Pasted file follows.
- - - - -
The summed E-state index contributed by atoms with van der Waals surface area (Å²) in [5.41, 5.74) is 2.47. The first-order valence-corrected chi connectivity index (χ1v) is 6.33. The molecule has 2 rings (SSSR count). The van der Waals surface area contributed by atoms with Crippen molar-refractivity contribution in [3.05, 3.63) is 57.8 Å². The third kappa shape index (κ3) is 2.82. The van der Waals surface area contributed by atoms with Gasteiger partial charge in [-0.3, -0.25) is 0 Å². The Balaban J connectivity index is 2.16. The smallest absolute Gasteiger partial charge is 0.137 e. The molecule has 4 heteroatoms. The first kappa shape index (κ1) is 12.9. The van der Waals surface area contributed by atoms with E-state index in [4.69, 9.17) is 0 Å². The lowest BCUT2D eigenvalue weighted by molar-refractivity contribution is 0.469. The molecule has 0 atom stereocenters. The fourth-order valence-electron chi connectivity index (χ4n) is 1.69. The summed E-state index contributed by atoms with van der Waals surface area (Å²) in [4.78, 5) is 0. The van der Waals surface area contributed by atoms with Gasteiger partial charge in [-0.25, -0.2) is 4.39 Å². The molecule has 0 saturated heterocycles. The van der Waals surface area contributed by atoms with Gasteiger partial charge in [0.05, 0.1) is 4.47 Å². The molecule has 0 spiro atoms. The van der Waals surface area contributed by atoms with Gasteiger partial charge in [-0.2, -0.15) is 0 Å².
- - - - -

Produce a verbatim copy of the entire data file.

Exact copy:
The summed E-state index contributed by atoms with van der Waals surface area (Å²) in [5.41, 5.74) is 2.47. The first-order valence-corrected chi connectivity index (χ1v) is 6.33. The molecule has 2 rings (SSSR count). The van der Waals surface area contributed by atoms with Crippen molar-refractivity contribution in [3.05, 3.63) is 57.8 Å². The third kappa shape index (κ3) is 2.82. The van der Waals surface area contributed by atoms with Gasteiger partial charge in [-0.3, -0.25) is 0 Å². The Balaban J connectivity index is 2.16. The smallest absolute Gasteiger partial charge is 0.137 e. The molecule has 4 heteroatoms. The first kappa shape index (κ1) is 12.9. The van der Waals surface area contributed by atoms with E-state index in [4.69, 9.17) is 0 Å². The lowest BCUT2D eigenvalue weighted by molar-refractivity contribution is 0.469. The molecule has 0 atom stereocenters. The fourth-order valence-electron chi connectivity index (χ4n) is 1.69. The summed E-state index contributed by atoms with van der Waals surface area (Å²) in [4.78, 5) is 0. The van der Waals surface area contributed by atoms with Gasteiger partial charge in [-0.25, -0.2) is 4.39 Å². The molecule has 0 saturated heterocycles. The van der Waals surface area contributed by atoms with Gasteiger partial charge in [0.05, 0.1) is 4.47 Å². The molecule has 0 spiro atoms. The van der Waals surface area contributed by atoms with Gasteiger partial charge in [-0.2, -0.15) is 0 Å².